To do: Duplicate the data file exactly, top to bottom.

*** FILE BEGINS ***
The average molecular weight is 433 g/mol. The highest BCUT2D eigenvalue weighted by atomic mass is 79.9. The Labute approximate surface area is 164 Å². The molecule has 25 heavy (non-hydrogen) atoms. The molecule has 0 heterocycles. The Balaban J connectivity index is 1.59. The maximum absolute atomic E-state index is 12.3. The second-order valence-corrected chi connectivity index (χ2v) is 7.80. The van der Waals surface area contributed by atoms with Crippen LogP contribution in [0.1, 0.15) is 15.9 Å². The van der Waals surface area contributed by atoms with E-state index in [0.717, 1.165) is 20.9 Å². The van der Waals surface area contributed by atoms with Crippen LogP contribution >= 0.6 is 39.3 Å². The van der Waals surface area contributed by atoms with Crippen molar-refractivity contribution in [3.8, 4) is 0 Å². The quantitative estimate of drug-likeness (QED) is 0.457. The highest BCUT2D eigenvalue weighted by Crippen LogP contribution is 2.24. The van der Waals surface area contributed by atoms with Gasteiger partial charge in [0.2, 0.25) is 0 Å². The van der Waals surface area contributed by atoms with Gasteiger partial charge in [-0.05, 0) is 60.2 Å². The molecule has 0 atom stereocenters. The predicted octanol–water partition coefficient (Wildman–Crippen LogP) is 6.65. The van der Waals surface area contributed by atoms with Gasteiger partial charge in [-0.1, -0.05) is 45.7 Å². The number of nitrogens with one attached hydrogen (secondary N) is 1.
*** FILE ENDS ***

The average molecular weight is 433 g/mol. The highest BCUT2D eigenvalue weighted by atomic mass is 79.9. The Labute approximate surface area is 164 Å². The molecule has 25 heavy (non-hydrogen) atoms. The molecule has 0 heterocycles. The Balaban J connectivity index is 1.59. The maximum absolute atomic E-state index is 12.3. The second-order valence-corrected chi connectivity index (χ2v) is 7.80. The van der Waals surface area contributed by atoms with Crippen LogP contribution in [0.1, 0.15) is 15.9 Å². The van der Waals surface area contributed by atoms with E-state index in [0.717, 1.165) is 20.9 Å². The van der Waals surface area contributed by atoms with Crippen LogP contribution >= 0.6 is 39.3 Å². The van der Waals surface area contributed by atoms with Crippen molar-refractivity contribution in [3.8, 4) is 0 Å². The quantitative estimate of drug-likeness (QED) is 0.457. The highest BCUT2D eigenvalue weighted by Crippen LogP contribution is 2.24. The van der Waals surface area contributed by atoms with Gasteiger partial charge in [0.2, 0.25) is 0 Å². The van der Waals surface area contributed by atoms with Gasteiger partial charge in [-0.05, 0) is 60.2 Å². The molecule has 0 atom stereocenters. The predicted octanol–water partition coefficient (Wildman–Crippen LogP) is 6.65. The van der Waals surface area contributed by atoms with Gasteiger partial charge in [-0.1, -0.05) is 45.7 Å². The number of nitrogens with one attached hydrogen (secondary N) is 1.